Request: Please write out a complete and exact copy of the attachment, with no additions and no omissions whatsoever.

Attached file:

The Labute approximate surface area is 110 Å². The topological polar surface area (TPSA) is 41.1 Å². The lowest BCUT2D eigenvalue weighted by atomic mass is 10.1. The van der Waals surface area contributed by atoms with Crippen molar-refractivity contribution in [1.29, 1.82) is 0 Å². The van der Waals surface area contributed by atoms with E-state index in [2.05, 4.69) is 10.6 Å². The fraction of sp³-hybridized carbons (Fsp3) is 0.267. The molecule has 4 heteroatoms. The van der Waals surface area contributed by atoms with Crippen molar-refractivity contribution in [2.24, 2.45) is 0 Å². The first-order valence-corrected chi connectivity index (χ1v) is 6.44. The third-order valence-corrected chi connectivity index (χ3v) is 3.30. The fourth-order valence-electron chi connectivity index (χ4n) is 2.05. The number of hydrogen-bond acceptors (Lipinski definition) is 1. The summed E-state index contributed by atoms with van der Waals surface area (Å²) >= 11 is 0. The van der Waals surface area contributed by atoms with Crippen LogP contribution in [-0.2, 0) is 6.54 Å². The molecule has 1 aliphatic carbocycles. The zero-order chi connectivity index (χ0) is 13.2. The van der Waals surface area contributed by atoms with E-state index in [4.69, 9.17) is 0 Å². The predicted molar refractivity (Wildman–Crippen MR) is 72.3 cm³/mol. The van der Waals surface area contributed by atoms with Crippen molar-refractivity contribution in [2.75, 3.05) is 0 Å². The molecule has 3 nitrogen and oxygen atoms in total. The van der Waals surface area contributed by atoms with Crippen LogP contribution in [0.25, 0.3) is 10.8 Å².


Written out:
The Labute approximate surface area is 110 Å². The topological polar surface area (TPSA) is 41.1 Å². The lowest BCUT2D eigenvalue weighted by atomic mass is 10.1. The van der Waals surface area contributed by atoms with Crippen molar-refractivity contribution in [1.29, 1.82) is 0 Å². The van der Waals surface area contributed by atoms with E-state index in [2.05, 4.69) is 10.6 Å². The fraction of sp³-hybridized carbons (Fsp3) is 0.267. The molecule has 4 heteroatoms. The van der Waals surface area contributed by atoms with Crippen molar-refractivity contribution in [2.24, 2.45) is 0 Å². The first-order valence-corrected chi connectivity index (χ1v) is 6.44. The third-order valence-corrected chi connectivity index (χ3v) is 3.30. The fourth-order valence-electron chi connectivity index (χ4n) is 2.05. The number of hydrogen-bond acceptors (Lipinski definition) is 1. The summed E-state index contributed by atoms with van der Waals surface area (Å²) >= 11 is 0. The van der Waals surface area contributed by atoms with Crippen LogP contribution in [-0.2, 0) is 6.54 Å². The molecule has 1 aliphatic carbocycles. The zero-order chi connectivity index (χ0) is 13.2. The van der Waals surface area contributed by atoms with E-state index in [4.69, 9.17) is 0 Å². The predicted molar refractivity (Wildman–Crippen MR) is 72.3 cm³/mol. The van der Waals surface area contributed by atoms with Crippen molar-refractivity contribution in [2.75, 3.05) is 0 Å². The molecule has 3 nitrogen and oxygen atoms in total. The van der Waals surface area contributed by atoms with Crippen LogP contribution in [0.25, 0.3) is 10.8 Å².